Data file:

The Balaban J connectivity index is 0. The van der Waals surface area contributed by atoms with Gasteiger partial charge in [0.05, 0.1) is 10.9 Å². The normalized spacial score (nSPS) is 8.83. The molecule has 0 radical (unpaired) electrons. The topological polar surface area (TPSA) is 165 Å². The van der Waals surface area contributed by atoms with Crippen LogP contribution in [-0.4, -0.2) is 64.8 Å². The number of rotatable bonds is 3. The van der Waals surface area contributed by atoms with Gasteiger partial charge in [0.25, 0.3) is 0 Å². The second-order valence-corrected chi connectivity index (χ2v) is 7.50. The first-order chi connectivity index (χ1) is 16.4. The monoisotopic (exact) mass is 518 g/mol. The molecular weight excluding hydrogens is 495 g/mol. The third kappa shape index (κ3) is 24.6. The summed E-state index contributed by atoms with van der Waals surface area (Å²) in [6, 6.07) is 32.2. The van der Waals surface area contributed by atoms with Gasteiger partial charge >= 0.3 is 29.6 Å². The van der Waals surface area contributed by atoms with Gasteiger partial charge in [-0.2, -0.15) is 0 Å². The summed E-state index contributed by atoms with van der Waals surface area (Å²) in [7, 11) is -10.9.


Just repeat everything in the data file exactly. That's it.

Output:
The Balaban J connectivity index is 0. The van der Waals surface area contributed by atoms with Gasteiger partial charge in [0.05, 0.1) is 10.9 Å². The normalized spacial score (nSPS) is 8.83. The molecule has 0 radical (unpaired) electrons. The topological polar surface area (TPSA) is 165 Å². The van der Waals surface area contributed by atoms with Crippen LogP contribution in [-0.4, -0.2) is 64.8 Å². The number of rotatable bonds is 3. The van der Waals surface area contributed by atoms with Gasteiger partial charge in [0.25, 0.3) is 0 Å². The second-order valence-corrected chi connectivity index (χ2v) is 7.50. The first-order chi connectivity index (χ1) is 16.4. The monoisotopic (exact) mass is 518 g/mol. The molecular weight excluding hydrogens is 495 g/mol. The third kappa shape index (κ3) is 24.6. The summed E-state index contributed by atoms with van der Waals surface area (Å²) in [6, 6.07) is 32.2. The van der Waals surface area contributed by atoms with Gasteiger partial charge >= 0.3 is 29.6 Å². The van der Waals surface area contributed by atoms with Gasteiger partial charge in [-0.2, -0.15) is 0 Å². The summed E-state index contributed by atoms with van der Waals surface area (Å²) in [7, 11) is -10.9.